Designing intelligent transport with foresight

Companies that use new digital technologies in a smart way, control traffic and thereby transport of the future. Such implementation requires knowledge, networking and vision of one's objectives.

rones, autonomous driving and electrification: traffic and transport of the future are being influenced by a variety of new technologies. Companies can use these technologies to convert them into specific products and solutions for their customers. In doing so, they play a part in designing the future. What are the effects of digitisation on our mobility and on supply chains? What will the intelligent transport of the future be like?


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Answers to these questions may be found at the Intelligent Transport Systems (ITS) world congress, to be held in Hamburg in 2021. Director Harry Evers says: ‘There will never be a single solution for all the major challenges relating to intelligent transport. Rather, there is a whole bunch of ideas, resources and options. Every country and every region will have to approach these on the basis of its own possibilities.’ In China, for example, Evers sees a major pressure to act: ‘To continue to ensure the mobility of the growing population there, traffic management systems must be completely redesigned. It is not enough to improve an existing system or to enhance it, say by integrating artificial intelligence. Rather, the challenge consists in creating entirely different framework conditions. After all, what was sufficient in the past will not be enough for the future.’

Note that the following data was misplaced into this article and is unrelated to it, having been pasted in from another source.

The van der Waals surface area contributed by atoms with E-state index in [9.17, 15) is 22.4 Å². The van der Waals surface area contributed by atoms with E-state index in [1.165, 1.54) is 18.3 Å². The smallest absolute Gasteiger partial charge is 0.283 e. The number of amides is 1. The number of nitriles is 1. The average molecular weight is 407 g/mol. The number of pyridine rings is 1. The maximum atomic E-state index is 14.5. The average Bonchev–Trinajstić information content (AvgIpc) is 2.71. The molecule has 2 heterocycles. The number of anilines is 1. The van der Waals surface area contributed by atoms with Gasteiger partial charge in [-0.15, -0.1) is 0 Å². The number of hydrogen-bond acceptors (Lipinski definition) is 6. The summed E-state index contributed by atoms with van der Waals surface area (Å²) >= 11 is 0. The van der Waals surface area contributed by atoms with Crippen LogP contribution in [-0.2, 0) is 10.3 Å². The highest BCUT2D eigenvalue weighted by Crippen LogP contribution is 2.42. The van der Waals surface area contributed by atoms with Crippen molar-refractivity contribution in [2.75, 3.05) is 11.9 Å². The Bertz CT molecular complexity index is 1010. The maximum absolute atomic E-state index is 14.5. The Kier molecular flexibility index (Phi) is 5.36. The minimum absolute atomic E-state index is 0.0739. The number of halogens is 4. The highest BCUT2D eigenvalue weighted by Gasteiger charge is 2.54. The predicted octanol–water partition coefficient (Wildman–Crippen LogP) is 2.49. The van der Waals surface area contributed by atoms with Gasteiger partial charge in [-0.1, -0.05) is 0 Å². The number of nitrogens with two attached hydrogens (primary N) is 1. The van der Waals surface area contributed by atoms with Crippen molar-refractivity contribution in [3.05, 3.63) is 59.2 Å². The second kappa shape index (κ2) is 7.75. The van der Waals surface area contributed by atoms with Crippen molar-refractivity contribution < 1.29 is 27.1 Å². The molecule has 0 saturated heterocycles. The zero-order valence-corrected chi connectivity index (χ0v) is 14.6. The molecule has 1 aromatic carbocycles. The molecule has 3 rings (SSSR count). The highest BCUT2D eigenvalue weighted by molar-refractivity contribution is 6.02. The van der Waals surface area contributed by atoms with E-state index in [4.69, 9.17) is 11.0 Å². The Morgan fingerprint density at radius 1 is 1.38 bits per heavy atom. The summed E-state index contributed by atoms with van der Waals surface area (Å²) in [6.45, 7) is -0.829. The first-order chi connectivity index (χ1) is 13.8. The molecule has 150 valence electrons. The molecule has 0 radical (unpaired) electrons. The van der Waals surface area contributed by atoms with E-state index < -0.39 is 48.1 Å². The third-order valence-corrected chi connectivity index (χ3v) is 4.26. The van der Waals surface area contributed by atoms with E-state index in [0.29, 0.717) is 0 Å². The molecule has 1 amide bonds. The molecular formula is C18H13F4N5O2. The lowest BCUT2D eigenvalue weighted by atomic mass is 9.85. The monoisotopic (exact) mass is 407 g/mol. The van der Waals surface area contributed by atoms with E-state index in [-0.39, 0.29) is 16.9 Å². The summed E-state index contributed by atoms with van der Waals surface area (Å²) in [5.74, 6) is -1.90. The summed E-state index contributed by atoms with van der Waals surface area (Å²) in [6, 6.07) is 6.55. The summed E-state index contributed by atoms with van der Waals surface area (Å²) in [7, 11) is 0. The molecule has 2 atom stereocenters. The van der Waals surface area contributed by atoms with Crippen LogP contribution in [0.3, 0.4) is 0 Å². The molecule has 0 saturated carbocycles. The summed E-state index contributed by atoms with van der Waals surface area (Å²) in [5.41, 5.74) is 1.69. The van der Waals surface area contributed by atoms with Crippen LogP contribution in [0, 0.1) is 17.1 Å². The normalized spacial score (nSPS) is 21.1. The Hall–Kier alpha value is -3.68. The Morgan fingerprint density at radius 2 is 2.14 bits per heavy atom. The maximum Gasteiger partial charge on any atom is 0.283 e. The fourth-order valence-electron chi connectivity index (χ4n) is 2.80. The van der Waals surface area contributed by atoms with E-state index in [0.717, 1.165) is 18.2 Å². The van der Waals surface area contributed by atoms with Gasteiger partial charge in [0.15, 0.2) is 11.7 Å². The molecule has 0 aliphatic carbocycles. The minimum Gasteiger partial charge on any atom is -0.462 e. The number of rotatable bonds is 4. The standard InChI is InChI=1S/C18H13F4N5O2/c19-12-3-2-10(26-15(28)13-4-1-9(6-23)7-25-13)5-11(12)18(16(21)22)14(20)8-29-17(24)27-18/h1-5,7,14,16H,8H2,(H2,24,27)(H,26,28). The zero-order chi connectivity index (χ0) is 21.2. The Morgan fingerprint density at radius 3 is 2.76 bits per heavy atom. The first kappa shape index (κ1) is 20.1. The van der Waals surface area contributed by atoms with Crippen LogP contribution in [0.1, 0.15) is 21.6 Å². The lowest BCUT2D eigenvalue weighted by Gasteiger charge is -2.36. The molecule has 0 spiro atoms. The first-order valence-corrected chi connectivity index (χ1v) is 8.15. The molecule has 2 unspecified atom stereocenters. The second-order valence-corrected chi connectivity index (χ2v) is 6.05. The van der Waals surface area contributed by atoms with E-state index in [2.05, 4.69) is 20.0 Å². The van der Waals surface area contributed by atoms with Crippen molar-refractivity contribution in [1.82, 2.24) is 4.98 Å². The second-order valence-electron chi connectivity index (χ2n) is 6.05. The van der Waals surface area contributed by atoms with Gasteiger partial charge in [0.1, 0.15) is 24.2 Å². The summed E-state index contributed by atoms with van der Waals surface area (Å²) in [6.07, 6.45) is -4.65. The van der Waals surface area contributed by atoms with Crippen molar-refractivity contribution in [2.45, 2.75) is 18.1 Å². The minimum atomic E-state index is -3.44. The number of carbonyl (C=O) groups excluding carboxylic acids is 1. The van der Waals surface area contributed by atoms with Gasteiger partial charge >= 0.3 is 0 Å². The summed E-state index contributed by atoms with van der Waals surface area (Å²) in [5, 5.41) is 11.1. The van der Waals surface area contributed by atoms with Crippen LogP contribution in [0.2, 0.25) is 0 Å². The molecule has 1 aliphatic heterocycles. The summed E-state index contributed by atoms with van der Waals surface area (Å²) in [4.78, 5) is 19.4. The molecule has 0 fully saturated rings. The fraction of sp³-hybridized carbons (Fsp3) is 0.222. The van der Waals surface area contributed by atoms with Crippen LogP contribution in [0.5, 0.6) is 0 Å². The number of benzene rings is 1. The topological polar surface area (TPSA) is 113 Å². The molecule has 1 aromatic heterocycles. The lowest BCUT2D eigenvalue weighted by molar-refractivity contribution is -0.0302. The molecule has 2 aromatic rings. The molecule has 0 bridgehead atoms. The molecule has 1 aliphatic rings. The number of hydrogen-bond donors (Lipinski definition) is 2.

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“It is through this mixing of perspectives and exchange that it will be possible to learn from each other and also to find common solutions.“
Harry Evers,
Director, ITS Hamburg 2021